The Mumbai monsoons do not have a reputation for nothing. They are every bit as relentless as they are made out to be, proving every once in a while their supremacy and our fragility and smallness in the face of Nature’s fury.
It was such a day in August a few monsoons ago — the day the Met department recorded twenty-one inches of rainfall in a short five-hour span. My three girls and I were spending the day with my sister in Parle.
We lived an hour away in Worli, but the rains meant that it would take us at least two. We’d been waiting for over an hour for the lashing rain to calm down so that we could leave, but it showed no signs of mellowing down. Finally, at five p.m., I called my husband and said perhaps it would be best if we stayed on and went back the next morning. Upset at being separated, he insisted we leave that very moment saying, “We should be together and at home.”
At that point his request did not seem unreasonable and in jest I said that if we got stuck he would have to come and rescue us. He said, “I promise, my dear wife. I will honour the vow I made while going around the fire, to protect you from all difficulties that befall you”. We laughed at the silliness of our conversation and I hung up to start from there at once. Since my kids had just finished their evening milk and snack, I did not carry any food for the ride, assuming that — worst-case scenario — we would be home by eight, well before dinnertime. Besides, I did not want to lose a single minute. Being “at home and together” was the only thing that I wanted at that point.
There was chaos on the roads as water had already started accumulating on the sides, but we made steady progress. However, as we reached the highway close to the airport, which is mid-way between my sister’s home and ours, we got stuck. Serpentine queues stretched endlessly on both sides of the divider, the ends of which were not visible to the eye.
The hands of the clocked ticked away…six, seven and then it said eight. Our car had not moved an inch in those hours! Back then, I did not own a cell phone, though my husband had one. In those three hours, I had stepped down every once in a while to check the traffic situation or speak to other stranded passengers.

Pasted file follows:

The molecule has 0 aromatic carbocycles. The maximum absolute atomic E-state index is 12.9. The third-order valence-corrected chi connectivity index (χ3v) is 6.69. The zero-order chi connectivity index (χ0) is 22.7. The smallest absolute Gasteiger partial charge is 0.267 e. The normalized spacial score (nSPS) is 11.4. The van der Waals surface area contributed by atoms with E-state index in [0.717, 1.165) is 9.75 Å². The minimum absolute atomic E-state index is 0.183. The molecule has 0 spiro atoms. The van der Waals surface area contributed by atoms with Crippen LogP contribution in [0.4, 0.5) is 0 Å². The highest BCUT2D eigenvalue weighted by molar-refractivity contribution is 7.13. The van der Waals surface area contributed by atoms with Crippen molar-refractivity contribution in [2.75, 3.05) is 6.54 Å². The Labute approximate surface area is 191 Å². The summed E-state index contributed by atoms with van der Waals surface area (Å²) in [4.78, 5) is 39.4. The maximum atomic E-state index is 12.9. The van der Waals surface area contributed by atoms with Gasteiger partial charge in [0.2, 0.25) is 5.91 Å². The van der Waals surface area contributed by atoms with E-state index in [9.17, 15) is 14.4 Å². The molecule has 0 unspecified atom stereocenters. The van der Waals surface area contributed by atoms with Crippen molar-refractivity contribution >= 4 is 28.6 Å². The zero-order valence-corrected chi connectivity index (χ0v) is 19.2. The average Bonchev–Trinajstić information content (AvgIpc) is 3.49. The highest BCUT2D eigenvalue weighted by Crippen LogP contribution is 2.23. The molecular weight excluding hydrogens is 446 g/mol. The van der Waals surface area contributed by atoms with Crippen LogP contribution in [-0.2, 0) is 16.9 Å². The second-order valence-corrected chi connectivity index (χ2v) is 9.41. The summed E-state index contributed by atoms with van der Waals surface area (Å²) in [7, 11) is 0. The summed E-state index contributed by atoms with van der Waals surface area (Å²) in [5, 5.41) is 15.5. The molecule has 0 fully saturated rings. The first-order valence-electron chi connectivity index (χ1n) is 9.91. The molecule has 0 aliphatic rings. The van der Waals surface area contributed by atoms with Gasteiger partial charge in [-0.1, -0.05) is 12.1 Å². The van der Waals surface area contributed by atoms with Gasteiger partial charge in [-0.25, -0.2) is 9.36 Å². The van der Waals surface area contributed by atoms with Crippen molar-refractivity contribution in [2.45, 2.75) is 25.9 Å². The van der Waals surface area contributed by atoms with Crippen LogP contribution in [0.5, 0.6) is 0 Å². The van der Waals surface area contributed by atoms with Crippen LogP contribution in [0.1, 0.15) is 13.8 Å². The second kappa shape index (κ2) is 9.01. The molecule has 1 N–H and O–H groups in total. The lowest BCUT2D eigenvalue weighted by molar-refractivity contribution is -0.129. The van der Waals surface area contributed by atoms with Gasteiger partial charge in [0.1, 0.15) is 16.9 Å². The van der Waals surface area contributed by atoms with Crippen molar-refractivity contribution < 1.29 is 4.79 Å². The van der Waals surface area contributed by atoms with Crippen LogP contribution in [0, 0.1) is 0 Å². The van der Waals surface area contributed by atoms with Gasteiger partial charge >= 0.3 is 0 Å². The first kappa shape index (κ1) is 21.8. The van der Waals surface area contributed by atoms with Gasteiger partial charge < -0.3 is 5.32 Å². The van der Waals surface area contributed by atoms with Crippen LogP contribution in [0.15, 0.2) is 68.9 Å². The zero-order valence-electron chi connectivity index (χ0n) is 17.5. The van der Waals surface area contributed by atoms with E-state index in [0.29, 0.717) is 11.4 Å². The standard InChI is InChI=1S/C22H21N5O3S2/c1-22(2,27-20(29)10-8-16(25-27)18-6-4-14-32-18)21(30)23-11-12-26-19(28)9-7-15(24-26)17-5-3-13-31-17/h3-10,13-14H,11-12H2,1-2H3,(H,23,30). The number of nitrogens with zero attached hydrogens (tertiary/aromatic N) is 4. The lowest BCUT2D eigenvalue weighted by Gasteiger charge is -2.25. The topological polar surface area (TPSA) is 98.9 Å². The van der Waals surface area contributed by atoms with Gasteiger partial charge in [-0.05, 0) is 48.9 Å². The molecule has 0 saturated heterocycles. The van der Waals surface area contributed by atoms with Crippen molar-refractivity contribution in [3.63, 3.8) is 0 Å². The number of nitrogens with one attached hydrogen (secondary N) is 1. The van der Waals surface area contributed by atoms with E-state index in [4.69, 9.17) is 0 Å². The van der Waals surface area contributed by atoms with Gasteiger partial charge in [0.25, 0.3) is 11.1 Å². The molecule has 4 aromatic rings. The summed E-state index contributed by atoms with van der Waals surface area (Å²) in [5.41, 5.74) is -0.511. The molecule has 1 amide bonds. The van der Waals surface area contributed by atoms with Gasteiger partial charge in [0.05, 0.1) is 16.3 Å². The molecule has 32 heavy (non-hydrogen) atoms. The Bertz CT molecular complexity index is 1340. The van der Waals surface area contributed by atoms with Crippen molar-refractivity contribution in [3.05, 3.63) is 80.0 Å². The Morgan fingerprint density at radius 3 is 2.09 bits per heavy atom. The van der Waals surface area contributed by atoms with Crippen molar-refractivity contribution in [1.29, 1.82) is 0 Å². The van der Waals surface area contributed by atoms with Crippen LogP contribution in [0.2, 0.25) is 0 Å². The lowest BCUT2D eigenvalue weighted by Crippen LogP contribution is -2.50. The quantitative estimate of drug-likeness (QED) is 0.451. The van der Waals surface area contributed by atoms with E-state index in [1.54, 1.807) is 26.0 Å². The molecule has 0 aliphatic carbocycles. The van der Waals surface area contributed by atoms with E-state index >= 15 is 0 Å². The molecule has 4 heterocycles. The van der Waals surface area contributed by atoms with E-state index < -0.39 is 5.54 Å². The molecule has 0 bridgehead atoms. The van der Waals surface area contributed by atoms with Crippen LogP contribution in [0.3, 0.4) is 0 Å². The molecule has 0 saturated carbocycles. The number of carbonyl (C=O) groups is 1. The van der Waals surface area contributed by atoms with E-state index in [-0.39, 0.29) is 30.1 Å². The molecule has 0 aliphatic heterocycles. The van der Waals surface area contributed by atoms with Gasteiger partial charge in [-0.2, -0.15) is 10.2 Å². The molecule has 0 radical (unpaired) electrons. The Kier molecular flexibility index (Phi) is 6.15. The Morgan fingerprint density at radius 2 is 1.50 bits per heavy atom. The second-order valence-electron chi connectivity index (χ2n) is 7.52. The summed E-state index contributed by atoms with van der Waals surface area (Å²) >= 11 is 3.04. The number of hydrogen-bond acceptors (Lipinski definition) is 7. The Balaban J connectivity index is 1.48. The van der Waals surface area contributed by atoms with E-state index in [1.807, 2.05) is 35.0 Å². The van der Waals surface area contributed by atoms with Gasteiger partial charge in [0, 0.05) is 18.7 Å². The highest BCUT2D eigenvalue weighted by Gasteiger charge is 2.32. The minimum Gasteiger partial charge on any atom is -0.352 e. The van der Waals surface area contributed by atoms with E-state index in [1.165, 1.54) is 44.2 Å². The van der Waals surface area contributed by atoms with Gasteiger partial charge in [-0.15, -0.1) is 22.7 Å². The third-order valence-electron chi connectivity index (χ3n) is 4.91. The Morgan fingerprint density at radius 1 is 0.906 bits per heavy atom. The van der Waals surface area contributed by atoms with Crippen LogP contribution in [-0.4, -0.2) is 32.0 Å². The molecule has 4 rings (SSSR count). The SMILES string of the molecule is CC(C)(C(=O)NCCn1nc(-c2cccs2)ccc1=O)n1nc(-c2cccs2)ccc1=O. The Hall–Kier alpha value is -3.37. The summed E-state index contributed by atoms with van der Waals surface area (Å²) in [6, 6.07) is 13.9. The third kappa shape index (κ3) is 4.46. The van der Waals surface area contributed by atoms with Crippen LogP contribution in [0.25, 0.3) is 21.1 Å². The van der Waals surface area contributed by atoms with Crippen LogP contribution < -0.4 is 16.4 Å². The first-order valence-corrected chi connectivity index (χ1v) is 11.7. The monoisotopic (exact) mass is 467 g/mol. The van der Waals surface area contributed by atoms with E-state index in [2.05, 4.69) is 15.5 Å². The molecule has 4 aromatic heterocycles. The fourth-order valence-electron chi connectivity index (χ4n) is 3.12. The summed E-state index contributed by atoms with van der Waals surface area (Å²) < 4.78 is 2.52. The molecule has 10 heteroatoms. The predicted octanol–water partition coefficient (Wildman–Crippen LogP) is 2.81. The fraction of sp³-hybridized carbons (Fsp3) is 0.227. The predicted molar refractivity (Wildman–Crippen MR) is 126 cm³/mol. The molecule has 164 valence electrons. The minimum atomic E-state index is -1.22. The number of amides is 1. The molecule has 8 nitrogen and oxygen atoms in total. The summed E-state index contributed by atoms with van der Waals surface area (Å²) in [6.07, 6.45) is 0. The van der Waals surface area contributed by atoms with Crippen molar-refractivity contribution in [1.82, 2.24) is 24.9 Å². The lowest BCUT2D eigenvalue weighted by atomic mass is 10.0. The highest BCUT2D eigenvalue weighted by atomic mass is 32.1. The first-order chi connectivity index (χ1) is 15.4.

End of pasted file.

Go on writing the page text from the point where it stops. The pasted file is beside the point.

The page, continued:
We knew by then that it was one of the worst rains ever and most streets of the city were getting waterlogged at an alarming rate. I tried contacting my husband from a borrowed cell, but his phone was out of reach. I later found out that water had seeped in and it had stopped working.
Another hour passed — nine p.m. It had been four hours since I had started from my sister’s place. My youngest daughter, who was just nine months old then, was wailing at the top of her voice from hunger and discomfort; my other two, six and ten, were trying to help deal with the situation as best as they could. The scenarios in the other cars were no better; some had senior citizens, others young children, some lone ladies. We were trying to help each other with words and information. Most of us were praying feverishly for the traffic to move. It didn’t, not even an inch.
I cursed myself for my foolish impulse and my husband for his irresponsible insistence. I tried not to cry, seeing my three precious ones crying, screaming and asking me questions I didn’t have answers to. The only relief was that the youngest had finally fallen off to sleep, giving into exhaustion and hunger.
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The clock struck ten, then eleven. Komal woke up with another piercing wail and this time the other two joined in as well. I looked at them helplessly as tears ran down my cheeks. The rain continued unabated. The four of us sat hugging each other when I heard a knock on my window.
There he was, my hero, my saviour, my husband, drenched to the bone. A torch was sticking out of his mouth and huge packets containing chips, biscuits, chocolates and cold drinks, dangled from both his hands. Instantly the crying stopped as my kids hugged him in joy and relief. It is uncomfortable for five people to sit together in the back seat of a Contessa, but we were all on top of each other, hugging and crying, and no one complained, not even nine-month-old Komi.
I had never felt happier and more blessed in my life. At that moment nothing mattered more than the love I felt for him and the love that I knew he had for me, for us. I could have perished in that rain a happy woman; that is how complete and loved I felt then.
Eventually, when it sank in, that he really had chips, biscuits, chocolates and cold drinks there and would somehow find a way to take us to safety, we attacked the goodies, sharing with the other stranded passengers around us.
He told me that, after abandoning his car in Bandra, he had walked over seven kilometres in the pelting rain with a torch in his mouth and his hands full with our snacks, checking every car on the way. The highway we were stuck on had three rows of cars. He had checked every row till he found us.
After my husband managed to manoeuvre the car to get us out of that queue of vehicles, we drove into waterlogged by-lanes that he had looked at beforehand. At one point, the water came up half-way past the doors. He kept pressing the accelerator so that the engine would not die. Surely and steadily we crawled through the small lanes and water-jammed streets to finally reach my sister-in-law’s place in Bandra. It was two a.m.
After freshening up, the five of us cuddled up in her guest bedroom. We were ‘together’. No one minded not being in our ‘home’. He had kept his promise.
(As told to Raksha Bharadia)